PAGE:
Rome is having a moment nationwide and in New York in particular, with the opening of Danny Meyer spots — Marta, Martina, which opened last month, and Caffe Marchio, the Roman-style cafe that opened today. Yet there’s more from Rome that’s edging into the market, particularly the pinsa, a flatbread made with a combination spelt-rice-wheat dough and lightly topped with ingredients.
As it turns out, there are two places in Brooklyn making this Roman-style street food, with PinsaLab having opened in July near Barclays Center and Camillo opening in Prospect-Lefferts Gardens opening September 19 at 1146 Nostrand Avenue.
The 48-seat Camillo comes from Clinton Hill veterans Michael Schall, chef Michele Baldacci, and Rocco Spagnardi behind Locanda Vini e Olii, who have put together a menu of pinsa variations like margherita and funghi, along with pasta dishes like cacio e pepe, spaghetti carbonara, as well as baccala with potatoes.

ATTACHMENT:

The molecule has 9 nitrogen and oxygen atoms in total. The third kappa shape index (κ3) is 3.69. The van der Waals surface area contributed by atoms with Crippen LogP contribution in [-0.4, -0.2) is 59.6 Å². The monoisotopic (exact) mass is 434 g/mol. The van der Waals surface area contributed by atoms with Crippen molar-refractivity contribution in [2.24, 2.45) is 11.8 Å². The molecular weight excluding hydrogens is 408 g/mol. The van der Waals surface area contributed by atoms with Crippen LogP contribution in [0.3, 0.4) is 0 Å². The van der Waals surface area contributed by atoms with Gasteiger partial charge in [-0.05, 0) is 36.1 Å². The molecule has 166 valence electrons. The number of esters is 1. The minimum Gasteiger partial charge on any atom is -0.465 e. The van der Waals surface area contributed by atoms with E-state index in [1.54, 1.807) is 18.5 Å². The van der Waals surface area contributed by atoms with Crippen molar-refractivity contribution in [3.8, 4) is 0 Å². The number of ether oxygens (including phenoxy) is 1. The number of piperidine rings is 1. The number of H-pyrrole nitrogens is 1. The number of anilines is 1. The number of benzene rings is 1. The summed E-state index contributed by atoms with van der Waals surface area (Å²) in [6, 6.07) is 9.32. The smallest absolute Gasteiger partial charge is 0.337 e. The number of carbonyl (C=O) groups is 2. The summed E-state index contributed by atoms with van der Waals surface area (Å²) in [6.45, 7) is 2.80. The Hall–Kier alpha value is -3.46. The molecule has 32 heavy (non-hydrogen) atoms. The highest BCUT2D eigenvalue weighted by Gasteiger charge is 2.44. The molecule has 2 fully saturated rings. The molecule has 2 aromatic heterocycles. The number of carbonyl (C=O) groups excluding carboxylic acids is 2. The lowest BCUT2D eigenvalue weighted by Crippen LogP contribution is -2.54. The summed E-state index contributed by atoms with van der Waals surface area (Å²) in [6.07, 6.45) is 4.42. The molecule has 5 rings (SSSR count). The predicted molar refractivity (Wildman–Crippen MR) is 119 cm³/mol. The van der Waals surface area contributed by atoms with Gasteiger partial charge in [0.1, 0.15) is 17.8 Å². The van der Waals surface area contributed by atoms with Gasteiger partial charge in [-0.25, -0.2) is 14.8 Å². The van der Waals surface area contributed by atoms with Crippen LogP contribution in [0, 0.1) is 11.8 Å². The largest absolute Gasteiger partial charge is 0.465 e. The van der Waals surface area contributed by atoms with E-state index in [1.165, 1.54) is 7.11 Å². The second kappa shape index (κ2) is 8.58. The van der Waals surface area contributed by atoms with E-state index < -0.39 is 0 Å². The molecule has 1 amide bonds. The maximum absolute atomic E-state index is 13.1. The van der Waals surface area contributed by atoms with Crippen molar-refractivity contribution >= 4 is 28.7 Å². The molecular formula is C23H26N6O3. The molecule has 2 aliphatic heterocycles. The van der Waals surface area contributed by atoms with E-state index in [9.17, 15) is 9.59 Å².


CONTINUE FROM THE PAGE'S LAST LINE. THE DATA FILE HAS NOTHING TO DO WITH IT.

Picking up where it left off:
The blend of flour for the oblong pinsa suggests that it used to be made from whatever flour had been on hand, to create a flatbread that served as an edible plate of sorts, with origins allegedly as far back as Virgil’s Aeneid.
Camillo, named for the Count Camillo Negroni the alleged creator of the negroni, will also feature a negroni menu and a selection of amari, vermouth, limoncello, and Sambuca. Look for Italian and New York State beers, too.